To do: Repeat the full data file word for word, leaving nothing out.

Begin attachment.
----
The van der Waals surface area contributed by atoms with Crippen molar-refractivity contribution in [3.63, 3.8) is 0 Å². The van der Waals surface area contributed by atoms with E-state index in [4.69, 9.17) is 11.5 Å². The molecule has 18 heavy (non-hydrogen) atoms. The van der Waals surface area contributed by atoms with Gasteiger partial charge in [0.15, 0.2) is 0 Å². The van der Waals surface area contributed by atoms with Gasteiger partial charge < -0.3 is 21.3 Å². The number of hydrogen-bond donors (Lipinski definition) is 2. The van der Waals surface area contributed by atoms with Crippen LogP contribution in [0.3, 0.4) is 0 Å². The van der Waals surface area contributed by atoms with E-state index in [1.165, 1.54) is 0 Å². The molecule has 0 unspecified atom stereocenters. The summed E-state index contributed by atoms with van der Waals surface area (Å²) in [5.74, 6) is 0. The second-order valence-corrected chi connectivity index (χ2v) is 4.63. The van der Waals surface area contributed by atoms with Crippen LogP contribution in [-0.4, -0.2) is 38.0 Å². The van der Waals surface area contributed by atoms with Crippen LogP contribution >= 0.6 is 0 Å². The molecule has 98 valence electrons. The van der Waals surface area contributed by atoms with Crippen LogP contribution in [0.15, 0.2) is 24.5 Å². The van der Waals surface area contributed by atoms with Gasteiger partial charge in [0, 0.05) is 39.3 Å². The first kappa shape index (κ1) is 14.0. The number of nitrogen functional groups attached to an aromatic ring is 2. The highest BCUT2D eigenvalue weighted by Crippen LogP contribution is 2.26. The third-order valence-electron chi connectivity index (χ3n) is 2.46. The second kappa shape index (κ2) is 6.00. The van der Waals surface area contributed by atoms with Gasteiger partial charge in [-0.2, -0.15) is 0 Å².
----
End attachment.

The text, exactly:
The van der Waals surface area contributed by atoms with Crippen molar-refractivity contribution in [3.63, 3.8) is 0 Å². The van der Waals surface area contributed by atoms with E-state index in [4.69, 9.17) is 11.5 Å². The molecule has 18 heavy (non-hydrogen) atoms. The van der Waals surface area contributed by atoms with Gasteiger partial charge in [0.15, 0.2) is 0 Å². The van der Waals surface area contributed by atoms with Gasteiger partial charge < -0.3 is 21.3 Å². The number of hydrogen-bond donors (Lipinski definition) is 2. The van der Waals surface area contributed by atoms with Crippen LogP contribution in [0.3, 0.4) is 0 Å². The van der Waals surface area contributed by atoms with E-state index in [1.165, 1.54) is 0 Å². The molecule has 0 unspecified atom stereocenters. The summed E-state index contributed by atoms with van der Waals surface area (Å²) in [5.74, 6) is 0. The second-order valence-corrected chi connectivity index (χ2v) is 4.63. The van der Waals surface area contributed by atoms with Crippen LogP contribution in [-0.4, -0.2) is 38.0 Å². The van der Waals surface area contributed by atoms with Crippen LogP contribution >= 0.6 is 0 Å². The molecule has 98 valence electrons. The van der Waals surface area contributed by atoms with Crippen LogP contribution in [0.15, 0.2) is 24.5 Å². The van der Waals surface area contributed by atoms with Gasteiger partial charge in [0, 0.05) is 39.3 Å². The first kappa shape index (κ1) is 14.0. The number of nitrogen functional groups attached to an aromatic ring is 2. The highest BCUT2D eigenvalue weighted by Crippen LogP contribution is 2.26. The third-order valence-electron chi connectivity index (χ3n) is 2.46. The second kappa shape index (κ2) is 6.00. The van der Waals surface area contributed by atoms with Gasteiger partial charge in [-0.2, -0.15) is 0 Å².